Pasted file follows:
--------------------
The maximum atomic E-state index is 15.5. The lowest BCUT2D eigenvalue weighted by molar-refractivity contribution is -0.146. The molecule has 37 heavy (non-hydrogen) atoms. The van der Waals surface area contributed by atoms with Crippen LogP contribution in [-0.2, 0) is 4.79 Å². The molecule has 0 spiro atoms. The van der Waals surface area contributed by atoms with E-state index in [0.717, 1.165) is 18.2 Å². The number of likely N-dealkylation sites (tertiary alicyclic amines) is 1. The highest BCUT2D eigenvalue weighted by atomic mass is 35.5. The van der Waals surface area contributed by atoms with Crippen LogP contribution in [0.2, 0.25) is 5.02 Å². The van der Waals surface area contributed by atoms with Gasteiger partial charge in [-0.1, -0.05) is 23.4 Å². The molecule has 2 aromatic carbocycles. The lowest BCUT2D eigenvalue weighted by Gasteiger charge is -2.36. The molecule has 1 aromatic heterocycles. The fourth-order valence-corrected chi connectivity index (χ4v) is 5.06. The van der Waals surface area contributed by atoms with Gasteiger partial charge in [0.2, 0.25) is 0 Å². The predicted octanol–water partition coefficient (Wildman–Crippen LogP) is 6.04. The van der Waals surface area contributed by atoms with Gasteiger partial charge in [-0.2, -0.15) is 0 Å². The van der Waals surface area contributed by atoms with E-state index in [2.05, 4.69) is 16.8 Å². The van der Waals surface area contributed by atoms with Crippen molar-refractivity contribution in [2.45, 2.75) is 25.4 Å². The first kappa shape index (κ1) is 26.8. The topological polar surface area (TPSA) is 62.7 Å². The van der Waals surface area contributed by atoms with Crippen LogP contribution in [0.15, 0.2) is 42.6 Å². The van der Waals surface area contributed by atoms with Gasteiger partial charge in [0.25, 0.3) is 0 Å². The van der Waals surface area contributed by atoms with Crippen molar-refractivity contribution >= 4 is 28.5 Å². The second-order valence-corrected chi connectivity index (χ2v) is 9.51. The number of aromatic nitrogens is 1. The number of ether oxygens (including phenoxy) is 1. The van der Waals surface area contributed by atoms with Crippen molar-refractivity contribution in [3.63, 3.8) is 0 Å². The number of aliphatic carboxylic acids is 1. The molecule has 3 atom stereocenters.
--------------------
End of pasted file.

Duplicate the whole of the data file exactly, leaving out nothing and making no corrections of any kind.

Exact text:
The maximum atomic E-state index is 15.5. The lowest BCUT2D eigenvalue weighted by molar-refractivity contribution is -0.146. The molecule has 37 heavy (non-hydrogen) atoms. The van der Waals surface area contributed by atoms with Crippen LogP contribution in [-0.2, 0) is 4.79 Å². The molecule has 0 spiro atoms. The van der Waals surface area contributed by atoms with E-state index in [0.717, 1.165) is 18.2 Å². The number of likely N-dealkylation sites (tertiary alicyclic amines) is 1. The highest BCUT2D eigenvalue weighted by atomic mass is 35.5. The van der Waals surface area contributed by atoms with Crippen LogP contribution in [0.2, 0.25) is 5.02 Å². The van der Waals surface area contributed by atoms with Gasteiger partial charge in [-0.1, -0.05) is 23.4 Å². The molecule has 2 aromatic carbocycles. The lowest BCUT2D eigenvalue weighted by Gasteiger charge is -2.36. The molecule has 1 aromatic heterocycles. The fourth-order valence-corrected chi connectivity index (χ4v) is 5.06. The van der Waals surface area contributed by atoms with Gasteiger partial charge in [0.2, 0.25) is 0 Å². The predicted octanol–water partition coefficient (Wildman–Crippen LogP) is 6.04. The van der Waals surface area contributed by atoms with Gasteiger partial charge in [-0.2, -0.15) is 0 Å². The van der Waals surface area contributed by atoms with E-state index in [2.05, 4.69) is 16.8 Å². The van der Waals surface area contributed by atoms with Crippen molar-refractivity contribution in [2.45, 2.75) is 25.4 Å². The first kappa shape index (κ1) is 26.8. The topological polar surface area (TPSA) is 62.7 Å². The van der Waals surface area contributed by atoms with Crippen LogP contribution in [0.15, 0.2) is 42.6 Å². The van der Waals surface area contributed by atoms with Gasteiger partial charge in [0.25, 0.3) is 0 Å². The van der Waals surface area contributed by atoms with Crippen molar-refractivity contribution >= 4 is 28.5 Å². The second-order valence-corrected chi connectivity index (χ2v) is 9.51. The number of aromatic nitrogens is 1. The number of ether oxygens (including phenoxy) is 1. The van der Waals surface area contributed by atoms with Crippen molar-refractivity contribution in [3.63, 3.8) is 0 Å². The number of aliphatic carboxylic acids is 1. The molecule has 3 atom stereocenters.